HE OBTAINED Roy Halladay and Cliff Lee (twice). He traded for Hunter Pence to save one season and traded him away with an eye to the future in another. He reclaimed Pedro Martinez in midseason and parlayed a return to the World Series. Midseason, he signed his homegrown ace pitcher to a contract that may prove a bargain when the numbers for Zack Greinke are announced in the coming days. And Thursday he obtained Ben Revere, a 24-year-old centerfielder who may become every bit as good as Michael Bourn is, and for a fraction of the cost.

Ruben Amaro Jr. may also be on the verge of obtaining Michael Young in a trade, adding a guy who can hit and play three of the four infield positions. Presuming he stays healthy, this provides manager Charlie Manuel a chance to spell Chase Utley and Ryan Howard without losing too much offense, provides insurance in case Kevin Frandsen can't duplicate his offense of 2012 and/or Freddie Galvis can't adjust to playing some third.

It also leaves some money to shop for better middle relief - which, more than any other facet of the Phillies, sabotaged last season.

Yet there doesn't seem to be much love for the Phillies' general manager around these parts these days. Vitriol in some places, in fact.

The themes are the same. Ruben signs free agents for too much money and too many years and gives away too much of the future in trades to shore up the present. J.A. Happ, Anthony Gose, Jonathan Villar, Lou Marson, Jason Donald, Michael Taylor, Kyle Drabek, Jonathan Singleton, Jarred Cosart are just some of the players he has let get away. Now add to that list Vance Worley and Trevor May.

We all know about Worley. Like Happ, he was the fringe prospect who wouldn't go away, the call-up who wouldn't stay down, pitching himself into the rotation with an outstanding 11-3 rookie season. Worley developed a bone spur last season that he tried to pitch through, and that clearly affected his ability. Had he remained a Phillie, his health - and future - would have been one of the big spring stories.

Let's assume Worley regains his health and has a solid career as a middle-of-the-rotation guy. The trade still obtained a speedy, contact-hitting centerfielder for seasons to come who isn't so set in his ways that he can't improve.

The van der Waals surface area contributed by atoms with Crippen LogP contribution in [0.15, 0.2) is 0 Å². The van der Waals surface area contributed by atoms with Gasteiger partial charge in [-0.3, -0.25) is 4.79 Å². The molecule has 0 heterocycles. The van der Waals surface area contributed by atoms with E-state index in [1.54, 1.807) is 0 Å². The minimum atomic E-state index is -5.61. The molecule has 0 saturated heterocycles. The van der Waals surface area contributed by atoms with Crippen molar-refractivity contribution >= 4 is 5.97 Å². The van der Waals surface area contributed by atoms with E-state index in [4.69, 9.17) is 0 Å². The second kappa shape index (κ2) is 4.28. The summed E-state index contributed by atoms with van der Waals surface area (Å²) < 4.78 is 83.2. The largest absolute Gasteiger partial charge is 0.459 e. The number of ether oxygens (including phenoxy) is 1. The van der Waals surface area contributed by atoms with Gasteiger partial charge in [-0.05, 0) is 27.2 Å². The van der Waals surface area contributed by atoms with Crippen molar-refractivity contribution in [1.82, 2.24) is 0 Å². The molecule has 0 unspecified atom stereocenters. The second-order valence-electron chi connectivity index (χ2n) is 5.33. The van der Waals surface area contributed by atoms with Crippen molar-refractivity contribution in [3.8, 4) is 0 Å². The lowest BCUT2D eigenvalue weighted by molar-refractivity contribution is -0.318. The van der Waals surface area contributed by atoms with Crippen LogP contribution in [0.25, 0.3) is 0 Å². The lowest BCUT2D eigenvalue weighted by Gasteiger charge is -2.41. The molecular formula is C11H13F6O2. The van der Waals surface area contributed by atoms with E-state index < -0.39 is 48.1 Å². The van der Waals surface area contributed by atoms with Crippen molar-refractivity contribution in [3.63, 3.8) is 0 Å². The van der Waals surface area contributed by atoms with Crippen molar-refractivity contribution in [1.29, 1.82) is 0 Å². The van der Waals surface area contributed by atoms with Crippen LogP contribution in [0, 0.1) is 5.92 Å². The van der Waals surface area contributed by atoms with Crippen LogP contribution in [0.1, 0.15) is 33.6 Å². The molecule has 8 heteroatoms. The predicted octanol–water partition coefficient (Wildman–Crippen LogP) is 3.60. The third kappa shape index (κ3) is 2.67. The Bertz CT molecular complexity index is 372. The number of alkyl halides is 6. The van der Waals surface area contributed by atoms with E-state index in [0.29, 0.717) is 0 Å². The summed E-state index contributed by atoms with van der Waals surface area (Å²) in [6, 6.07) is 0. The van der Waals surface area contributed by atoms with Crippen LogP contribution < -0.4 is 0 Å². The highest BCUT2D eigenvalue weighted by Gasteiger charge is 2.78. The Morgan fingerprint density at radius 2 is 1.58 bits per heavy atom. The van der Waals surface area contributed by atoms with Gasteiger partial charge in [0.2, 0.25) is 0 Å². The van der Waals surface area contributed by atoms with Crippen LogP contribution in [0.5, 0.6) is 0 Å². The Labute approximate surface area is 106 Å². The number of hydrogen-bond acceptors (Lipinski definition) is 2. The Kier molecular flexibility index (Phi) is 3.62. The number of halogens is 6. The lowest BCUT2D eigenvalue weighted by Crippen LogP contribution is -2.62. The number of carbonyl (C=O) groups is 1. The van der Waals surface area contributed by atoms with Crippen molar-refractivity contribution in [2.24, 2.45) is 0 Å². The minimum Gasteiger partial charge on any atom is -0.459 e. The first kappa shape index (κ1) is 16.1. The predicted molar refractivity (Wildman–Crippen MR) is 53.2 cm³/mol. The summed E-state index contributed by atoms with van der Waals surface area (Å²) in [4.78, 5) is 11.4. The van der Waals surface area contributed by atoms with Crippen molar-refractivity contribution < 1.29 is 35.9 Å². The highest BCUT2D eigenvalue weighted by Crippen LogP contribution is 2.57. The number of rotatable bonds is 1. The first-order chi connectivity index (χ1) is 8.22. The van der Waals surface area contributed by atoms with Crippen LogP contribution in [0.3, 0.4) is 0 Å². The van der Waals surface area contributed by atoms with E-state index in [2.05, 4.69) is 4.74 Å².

The big bet is the future of May. Baseball America ranked him in its Top 100 and as the Phillies' top prospect prior to his underwhelming 2012 season in Reading, but frankly, Baseball America isn't exactly Nostradamus when it comes to such things. (See the list of names above.)

Happ was never ranked any higher than eighth among Phillies prospects.

Suffice it to say, Baseball America sure is glad Mel Kiper Jr. is around.

Anyway, I find a little irony in Amaro's unpopularity. For years fans bemoaned Ed Wade's reluctance to pull the trigger on big deals that would have yielded immediate results. Now Amaro, even in a trade that lands him a talented 24-year-old centerfielder, is accused by many of giving too much away.

I liked Vance Worley a lot, but I like this deal even more. For about $515,000 you get a player not unlike Juan Pierre at that age - blazing speed to track down balls in center, good baserunner, bunter and contact guy, not a lot of walks (unfortunately), and a weak arm.

Ruben may have overpaid for Jonathan Papelbon a year ago, but imagine if he had gone for the cheaper alternatives. Ryan Madson blew out his arm in spring training. Heath Bell was part of the big bust in Miami. When three of your starters are named Hamels, Halladay and Lee, overpaying for the closer is not the worst sin.

Amaro has made his mistakes. His weakness - filling out the roster - was Pat Gillick's strength. Greg Dobbs, Eric Bruntlett, even Jayson Werth were low-budget guys who played huge roles in the 2008 run. With a few notable exceptions such as Pierre, Amaro has paid too much for too little in that regard, and last season was just a big, fat disaster.

But the team he assembled the year before won 102 games. The Phillies won their division in each of the first three seasons he was GM. And this stuff about trading away the future? Who, exactly, has made you regret any of it? Even now, you wish you had Kyle Drabek instead of Roy Halladay? You would like Lou Marson as your catcher, Jason Donald as your third baseman, and former "untouchable" Michael Taylor as one of your outfielders?

Ruben's not perfect. But he's also not afraid to not be. He got a promising centerfielder for a half-million dollars. By the time you read this, he may have solved some of your infield uncertainty and added a powerful bat and good clubhouse guy, too. He's no Gillick. But he seems to know what he's doing more than that other outdoor team in town does.

On Twitter: @samdonnellon

Columns: philly.com/

SamDonnellon